Modesto parks and rec director retiring

05/25/2014 5:05 PM

05/25/2014 5:06 PM

Steve Lumpkin started his career with Modesto more than 39 years ago as a part-time worker cleaning the bathrooms, picking up trash, and mowing and edging the lawns at three city parks.

He retires Friday as acting director of the Parks, Recreation and Neighborhoods Department after a career that included time as a tree trimmer, tree-trimming crew leader, parks maintenance supervisor, and parks manager overseeing the city’s 75 parks and their roughly 800 acres along with the maintenance of all of the city’s buildings. That’s just a partial list of the city jobs he has filled.

“It seems like I’ve been here my whole life,” Lumpkin said. “I will miss the city. I have a lot of friends and relationships. It’s like a second family. Yeah, I’ll miss it. But on the other hand, I’m ready to do something different.”

He actually retired in December, but the city kept him on to run the department after Parks, Recreation and Neighborhoods Director Julie Hannon left to take a job with another city. A city report from December said Lumpkin, 61, would not be paid more than $58,723. State pension rules prevent him from working much longer.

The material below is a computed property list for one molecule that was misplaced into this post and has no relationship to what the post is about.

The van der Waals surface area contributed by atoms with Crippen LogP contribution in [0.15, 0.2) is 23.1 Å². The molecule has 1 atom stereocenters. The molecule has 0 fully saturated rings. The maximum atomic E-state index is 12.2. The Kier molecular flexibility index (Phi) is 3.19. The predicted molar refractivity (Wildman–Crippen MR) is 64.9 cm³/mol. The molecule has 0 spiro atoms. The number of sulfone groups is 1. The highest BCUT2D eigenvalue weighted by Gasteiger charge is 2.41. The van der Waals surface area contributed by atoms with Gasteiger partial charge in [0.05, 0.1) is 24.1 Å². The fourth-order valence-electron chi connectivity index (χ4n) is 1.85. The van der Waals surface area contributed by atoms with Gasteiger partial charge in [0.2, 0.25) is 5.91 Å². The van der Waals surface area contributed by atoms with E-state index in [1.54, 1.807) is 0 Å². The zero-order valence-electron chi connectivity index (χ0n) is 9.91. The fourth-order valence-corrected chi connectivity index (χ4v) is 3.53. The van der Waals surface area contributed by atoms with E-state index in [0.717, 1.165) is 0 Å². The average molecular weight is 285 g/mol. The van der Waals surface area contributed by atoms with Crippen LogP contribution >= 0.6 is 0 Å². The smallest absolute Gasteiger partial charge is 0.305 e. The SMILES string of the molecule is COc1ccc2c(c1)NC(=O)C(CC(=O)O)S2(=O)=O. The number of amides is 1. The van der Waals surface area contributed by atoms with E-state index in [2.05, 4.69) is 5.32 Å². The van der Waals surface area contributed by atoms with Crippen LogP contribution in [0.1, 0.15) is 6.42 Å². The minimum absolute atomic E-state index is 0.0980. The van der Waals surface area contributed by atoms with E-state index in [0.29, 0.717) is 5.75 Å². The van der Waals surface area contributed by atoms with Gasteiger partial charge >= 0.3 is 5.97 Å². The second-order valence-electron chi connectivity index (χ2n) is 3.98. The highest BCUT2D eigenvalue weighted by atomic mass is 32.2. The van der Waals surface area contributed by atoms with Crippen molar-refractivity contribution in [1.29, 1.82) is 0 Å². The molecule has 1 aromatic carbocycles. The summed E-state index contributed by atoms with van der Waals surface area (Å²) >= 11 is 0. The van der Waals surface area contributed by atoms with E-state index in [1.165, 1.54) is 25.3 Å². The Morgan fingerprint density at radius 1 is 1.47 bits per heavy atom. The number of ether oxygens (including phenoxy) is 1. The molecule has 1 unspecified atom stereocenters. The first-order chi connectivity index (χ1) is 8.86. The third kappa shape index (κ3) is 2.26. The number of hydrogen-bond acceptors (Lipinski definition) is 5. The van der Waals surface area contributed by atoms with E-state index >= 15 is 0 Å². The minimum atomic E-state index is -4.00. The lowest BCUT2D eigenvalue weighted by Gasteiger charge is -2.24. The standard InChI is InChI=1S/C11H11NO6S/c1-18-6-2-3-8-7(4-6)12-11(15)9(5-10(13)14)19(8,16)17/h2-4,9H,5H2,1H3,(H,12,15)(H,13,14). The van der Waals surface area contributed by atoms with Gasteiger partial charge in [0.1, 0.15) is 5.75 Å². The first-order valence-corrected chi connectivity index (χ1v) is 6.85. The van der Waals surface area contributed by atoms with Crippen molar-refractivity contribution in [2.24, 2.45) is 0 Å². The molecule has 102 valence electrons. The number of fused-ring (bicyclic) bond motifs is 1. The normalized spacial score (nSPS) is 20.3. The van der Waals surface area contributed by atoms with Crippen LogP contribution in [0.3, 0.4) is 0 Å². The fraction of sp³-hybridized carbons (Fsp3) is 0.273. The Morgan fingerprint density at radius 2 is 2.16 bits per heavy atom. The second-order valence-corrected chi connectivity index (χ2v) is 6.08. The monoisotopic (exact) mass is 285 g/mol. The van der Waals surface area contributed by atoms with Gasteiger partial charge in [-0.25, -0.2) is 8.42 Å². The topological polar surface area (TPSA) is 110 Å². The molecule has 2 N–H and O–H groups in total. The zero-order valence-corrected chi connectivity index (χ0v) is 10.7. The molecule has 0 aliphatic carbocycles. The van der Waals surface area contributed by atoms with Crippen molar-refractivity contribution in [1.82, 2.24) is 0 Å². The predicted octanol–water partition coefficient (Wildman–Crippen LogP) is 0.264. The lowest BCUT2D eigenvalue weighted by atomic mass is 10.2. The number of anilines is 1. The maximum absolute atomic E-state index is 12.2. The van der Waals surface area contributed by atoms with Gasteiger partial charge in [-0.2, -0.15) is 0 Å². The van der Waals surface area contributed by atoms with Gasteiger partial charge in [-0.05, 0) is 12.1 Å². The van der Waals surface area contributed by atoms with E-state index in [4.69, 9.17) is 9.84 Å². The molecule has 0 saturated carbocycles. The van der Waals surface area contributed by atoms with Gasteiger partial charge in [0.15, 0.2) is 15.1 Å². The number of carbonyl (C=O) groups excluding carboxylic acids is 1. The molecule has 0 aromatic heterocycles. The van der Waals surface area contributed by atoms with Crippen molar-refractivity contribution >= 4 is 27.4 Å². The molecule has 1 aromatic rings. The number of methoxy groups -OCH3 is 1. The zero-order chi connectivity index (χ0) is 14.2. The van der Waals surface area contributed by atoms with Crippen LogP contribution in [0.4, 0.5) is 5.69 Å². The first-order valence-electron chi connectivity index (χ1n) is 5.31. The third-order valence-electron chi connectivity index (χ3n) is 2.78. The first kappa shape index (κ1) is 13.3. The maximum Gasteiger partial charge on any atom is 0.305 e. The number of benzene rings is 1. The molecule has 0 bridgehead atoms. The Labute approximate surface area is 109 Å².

His retirement comes as Modesto is undergoing a reorganization that is expected to take effect July 1, the start of the new fiscal year. Much of Parks, Recreation and Neighborhoods will move to other departments. For instance, the community forestry program is moving to the Public Works Department.

Modesto has brought in three management consultants from Municipal Resource Group to help run Parks, Recreation and Neighborhoods for a few months at a cost not to exceed $47,600. Human Resources Director Joe Lopez said a decision has not been made yet on who will replace Lumpkin.

Lumpkin combines the ability to make sure city employees provide value for taxpayers while caring about employees, said Kelly Gallagher, Modesto’s acting operations manager for parks, community forestry and building services. He said Lumpkin – who meets about once a month with rank-and-file employees – takes an interest in city workers because he remembers his roots.

“He hasn’t forgotten where he started,” said Gallagher, who has known Lumpkin for 13 years.

Lumpkin joins the growing list of top managers who have left the city. City Attorney Susana Alcala Wood left in November and City Manager Greg Nyhoff’s last day is Friday, though he has been on vacation for a couple of weeks. Nyhoff is leaving to become city manager of Oxnard in Southern California. Jim Holgersson, a retired city manager, is Modesto’s interim city manager.

Lumpkin was born in Oregon, where his father worked as a tree feller as part of a logging crew. The family moved to Modesto when Lumpkin was in the third grade to be near his paternal grandmother. He started with Modesto as a part-timer March 16, 1975, and was responsible for Graceada, Enslen and Elk parks. A year later, he was hired full time to operate the chipper as part of a tree-trimming cleanup crew.

Retirement will give Lumpkin more time to spend with his wife, Patsy, their two adult children and two grandchildren. He and his wife also will have more time to devote to their church, Landmark Tabernacle in Atwater, and for travel.

“My wife and I are leaving June 1 for an Alaskan cruise,” he said. “My last day is Friday, and Sunday we leave for Alaska.”

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